The Dollars and “Sense” of Energy Conservation
On the eve of Memorial Day weekend, families across the nation are gearing up for those joyous summer pastimes: vacations to the beach, neighborhood block parties, and summer camp, just to name a few. Yet, for many families summer also means time to crank up the air conditioner and watch that utility bill rise. In order to beat the heat but still hold onto their wallets, homeowners are increasingly turning to efficiency and conservation to keep their electric bills low.
The basic math of energy conservation is pretty, well, basic. Use less, pay less. Fortunately, this simple concept has caught on in a huge way.
In a new report from consulting firm Deloitte, 83% of energy consumers have taken steps to reduce their energy usage and save money, compared to 68% in its 2011 survey. While most of the persons identified the recession as a reason for this recent energy frugality, 94% of those surveyed believed they will continue to implement energy saving measures even if the economy improves.
It’s not just homeowners focused on energy savings. Ninety percent of businesses surveyed in the report have set some of type of energy management goals and practices, mostly to cut costs and ensure the business remains competitive. As CEA highlighted in its Sustainability Report 2010, the private sector continues to make tremendous strides in energy efficiency and conservation, efforts which have paid off significantly for these businesses and their customers. For instance, when Dow Chemical first set its sustainability goals, it projected the company would spend $1 billion to fulfill these objectives and receive a return on investment of about $2 to $3 billion. A few years later, that return on investment has exceeded $5 billion.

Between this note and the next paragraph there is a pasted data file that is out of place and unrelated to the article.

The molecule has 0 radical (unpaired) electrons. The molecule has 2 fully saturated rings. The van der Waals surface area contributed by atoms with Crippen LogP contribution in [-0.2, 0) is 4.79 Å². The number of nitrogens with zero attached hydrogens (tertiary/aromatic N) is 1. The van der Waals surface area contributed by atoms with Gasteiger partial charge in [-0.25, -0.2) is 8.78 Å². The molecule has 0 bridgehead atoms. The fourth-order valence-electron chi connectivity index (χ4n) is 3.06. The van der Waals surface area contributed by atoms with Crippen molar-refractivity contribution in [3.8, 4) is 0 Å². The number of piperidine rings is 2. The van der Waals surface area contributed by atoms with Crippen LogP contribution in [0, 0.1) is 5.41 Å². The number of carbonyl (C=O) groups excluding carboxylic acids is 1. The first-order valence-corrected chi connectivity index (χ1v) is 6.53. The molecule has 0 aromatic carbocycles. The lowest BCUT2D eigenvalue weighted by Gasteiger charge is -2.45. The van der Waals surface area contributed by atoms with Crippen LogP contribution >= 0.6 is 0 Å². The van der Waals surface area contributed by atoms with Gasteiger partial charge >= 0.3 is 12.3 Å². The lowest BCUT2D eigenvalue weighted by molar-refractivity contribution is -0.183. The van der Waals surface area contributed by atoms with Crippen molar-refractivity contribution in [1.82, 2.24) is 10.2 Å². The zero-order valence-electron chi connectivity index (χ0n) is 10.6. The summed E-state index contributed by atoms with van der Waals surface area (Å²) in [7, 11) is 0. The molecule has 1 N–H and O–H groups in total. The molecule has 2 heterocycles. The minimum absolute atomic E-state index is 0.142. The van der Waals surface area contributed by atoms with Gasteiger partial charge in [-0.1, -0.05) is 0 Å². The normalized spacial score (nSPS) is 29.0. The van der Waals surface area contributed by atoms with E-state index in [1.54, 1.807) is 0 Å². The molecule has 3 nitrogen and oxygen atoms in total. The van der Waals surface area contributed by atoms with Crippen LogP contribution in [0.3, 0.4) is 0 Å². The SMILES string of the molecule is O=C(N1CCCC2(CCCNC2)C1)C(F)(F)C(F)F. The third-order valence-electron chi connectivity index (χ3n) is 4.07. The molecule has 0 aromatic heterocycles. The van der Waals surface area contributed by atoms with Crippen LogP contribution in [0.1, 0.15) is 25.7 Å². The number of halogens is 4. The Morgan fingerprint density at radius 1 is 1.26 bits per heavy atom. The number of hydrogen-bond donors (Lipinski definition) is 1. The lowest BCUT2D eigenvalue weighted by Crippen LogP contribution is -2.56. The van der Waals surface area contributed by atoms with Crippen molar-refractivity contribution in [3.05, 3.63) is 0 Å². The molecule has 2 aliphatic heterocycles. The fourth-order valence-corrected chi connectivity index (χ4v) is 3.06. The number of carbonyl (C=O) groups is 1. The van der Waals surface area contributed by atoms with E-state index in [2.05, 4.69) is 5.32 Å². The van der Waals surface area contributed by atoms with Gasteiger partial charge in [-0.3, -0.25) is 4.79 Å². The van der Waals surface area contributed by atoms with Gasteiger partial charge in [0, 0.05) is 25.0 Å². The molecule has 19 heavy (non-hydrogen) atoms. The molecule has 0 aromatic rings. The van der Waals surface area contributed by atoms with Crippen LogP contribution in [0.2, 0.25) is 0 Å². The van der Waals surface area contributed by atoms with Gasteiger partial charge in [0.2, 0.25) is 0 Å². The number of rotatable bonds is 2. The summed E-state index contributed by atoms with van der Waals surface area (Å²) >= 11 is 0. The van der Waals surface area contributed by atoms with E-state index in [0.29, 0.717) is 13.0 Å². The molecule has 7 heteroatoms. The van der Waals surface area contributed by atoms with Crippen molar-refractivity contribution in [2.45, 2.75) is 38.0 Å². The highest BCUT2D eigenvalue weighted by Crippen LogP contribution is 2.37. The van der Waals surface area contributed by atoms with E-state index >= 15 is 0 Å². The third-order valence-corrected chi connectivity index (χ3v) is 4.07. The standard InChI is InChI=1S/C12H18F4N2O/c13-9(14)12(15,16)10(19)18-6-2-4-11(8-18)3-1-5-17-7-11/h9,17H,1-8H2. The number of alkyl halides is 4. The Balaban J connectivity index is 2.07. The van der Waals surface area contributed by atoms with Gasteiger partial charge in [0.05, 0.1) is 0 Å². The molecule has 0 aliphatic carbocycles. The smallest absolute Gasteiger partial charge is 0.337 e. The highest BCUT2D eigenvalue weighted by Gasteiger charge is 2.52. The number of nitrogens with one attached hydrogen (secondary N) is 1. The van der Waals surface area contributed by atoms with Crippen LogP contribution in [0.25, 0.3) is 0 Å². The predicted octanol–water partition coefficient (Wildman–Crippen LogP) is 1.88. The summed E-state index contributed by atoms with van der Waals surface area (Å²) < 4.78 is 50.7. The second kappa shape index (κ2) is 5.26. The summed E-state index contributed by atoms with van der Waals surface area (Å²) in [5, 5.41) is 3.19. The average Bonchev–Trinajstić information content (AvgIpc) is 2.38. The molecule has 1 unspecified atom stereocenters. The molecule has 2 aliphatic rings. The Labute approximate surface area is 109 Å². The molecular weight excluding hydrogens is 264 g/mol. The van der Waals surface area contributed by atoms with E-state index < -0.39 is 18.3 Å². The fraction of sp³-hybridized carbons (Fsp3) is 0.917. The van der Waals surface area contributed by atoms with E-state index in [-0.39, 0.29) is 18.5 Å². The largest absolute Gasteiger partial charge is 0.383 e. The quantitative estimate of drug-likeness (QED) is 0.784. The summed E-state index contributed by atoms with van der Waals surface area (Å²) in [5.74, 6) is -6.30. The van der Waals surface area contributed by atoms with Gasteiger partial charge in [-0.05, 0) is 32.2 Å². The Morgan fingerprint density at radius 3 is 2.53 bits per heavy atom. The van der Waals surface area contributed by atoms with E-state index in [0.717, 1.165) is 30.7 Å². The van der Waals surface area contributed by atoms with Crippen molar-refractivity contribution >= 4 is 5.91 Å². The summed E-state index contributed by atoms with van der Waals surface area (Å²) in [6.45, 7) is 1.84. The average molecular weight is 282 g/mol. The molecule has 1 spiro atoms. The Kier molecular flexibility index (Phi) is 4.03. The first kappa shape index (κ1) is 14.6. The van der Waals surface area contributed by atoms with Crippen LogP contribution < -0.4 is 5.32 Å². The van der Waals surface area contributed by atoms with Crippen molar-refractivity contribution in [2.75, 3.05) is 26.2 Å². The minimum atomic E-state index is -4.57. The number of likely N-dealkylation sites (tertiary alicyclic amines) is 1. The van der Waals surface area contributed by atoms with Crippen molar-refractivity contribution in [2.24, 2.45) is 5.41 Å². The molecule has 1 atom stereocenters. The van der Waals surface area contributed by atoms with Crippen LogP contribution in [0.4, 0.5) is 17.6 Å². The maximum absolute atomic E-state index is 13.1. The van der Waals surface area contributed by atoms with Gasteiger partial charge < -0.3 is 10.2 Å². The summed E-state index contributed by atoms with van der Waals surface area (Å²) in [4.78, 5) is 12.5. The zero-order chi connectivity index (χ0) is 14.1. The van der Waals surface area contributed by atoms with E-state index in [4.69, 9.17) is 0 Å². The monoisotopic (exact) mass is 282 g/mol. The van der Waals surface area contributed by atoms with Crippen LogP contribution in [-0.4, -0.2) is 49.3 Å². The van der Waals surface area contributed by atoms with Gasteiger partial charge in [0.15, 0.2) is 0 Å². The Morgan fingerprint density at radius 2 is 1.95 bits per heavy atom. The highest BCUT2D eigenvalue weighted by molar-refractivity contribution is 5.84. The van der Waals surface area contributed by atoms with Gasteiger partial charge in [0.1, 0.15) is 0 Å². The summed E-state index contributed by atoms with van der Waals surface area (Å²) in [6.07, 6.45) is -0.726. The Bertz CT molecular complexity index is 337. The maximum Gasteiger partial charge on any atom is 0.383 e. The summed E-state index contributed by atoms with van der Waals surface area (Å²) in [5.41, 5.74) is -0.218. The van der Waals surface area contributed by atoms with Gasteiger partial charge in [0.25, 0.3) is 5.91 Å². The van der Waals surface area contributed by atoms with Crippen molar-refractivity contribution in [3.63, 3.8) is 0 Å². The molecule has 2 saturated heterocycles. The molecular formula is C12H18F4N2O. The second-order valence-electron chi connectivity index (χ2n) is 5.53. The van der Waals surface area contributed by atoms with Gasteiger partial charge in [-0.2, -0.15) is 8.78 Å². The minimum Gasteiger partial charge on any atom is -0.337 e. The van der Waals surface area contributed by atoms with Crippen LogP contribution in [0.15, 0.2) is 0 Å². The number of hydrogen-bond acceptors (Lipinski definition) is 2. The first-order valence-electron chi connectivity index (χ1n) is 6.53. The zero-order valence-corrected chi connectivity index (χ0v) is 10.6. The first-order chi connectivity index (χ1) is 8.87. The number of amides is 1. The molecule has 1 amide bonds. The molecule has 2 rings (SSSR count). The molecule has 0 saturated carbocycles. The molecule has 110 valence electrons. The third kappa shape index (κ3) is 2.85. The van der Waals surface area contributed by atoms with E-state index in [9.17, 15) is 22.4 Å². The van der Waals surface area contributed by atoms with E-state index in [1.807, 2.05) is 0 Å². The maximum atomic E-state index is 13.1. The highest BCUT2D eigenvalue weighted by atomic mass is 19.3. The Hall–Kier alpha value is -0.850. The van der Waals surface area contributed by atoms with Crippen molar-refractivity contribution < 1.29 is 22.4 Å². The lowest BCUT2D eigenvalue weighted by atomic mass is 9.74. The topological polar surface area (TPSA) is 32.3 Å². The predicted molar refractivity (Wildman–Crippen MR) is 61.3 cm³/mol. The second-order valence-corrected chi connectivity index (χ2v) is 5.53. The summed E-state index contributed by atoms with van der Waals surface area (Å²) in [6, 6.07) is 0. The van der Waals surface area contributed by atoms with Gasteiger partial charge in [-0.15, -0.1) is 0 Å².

We have to give a high-five as well to the energy providers and utilities that have strongly promoted energy efficiency programs. Over half of consumers surveyed reported that they have received good tips from their energy providers on ways to easily conserve energy. Even better, many utilities have begun offering interactive tools for customers to monitor and moderate energy usage. One of the cooler tools we’ve seen allows Facebook users to “compete” with their friends to see who’s saving more energy.
While it’s awesome news to learn how widespread energy consciousness has become, we understand that for many businesses and homes additional energy savings will be a little tricky. As the report illustrates, 69% of businesses anticipate that cutting energy costs below the “low-hanging fruit” will be challenging. Notwithstanding current efficiency efforts, U.S. energy consumption is projected to increase significantly over the next twenty years. This is why it’s all the more important to support businesses and consumers who work to overcome hurdles to energy conservation and advance sensible, cost-effective solutions.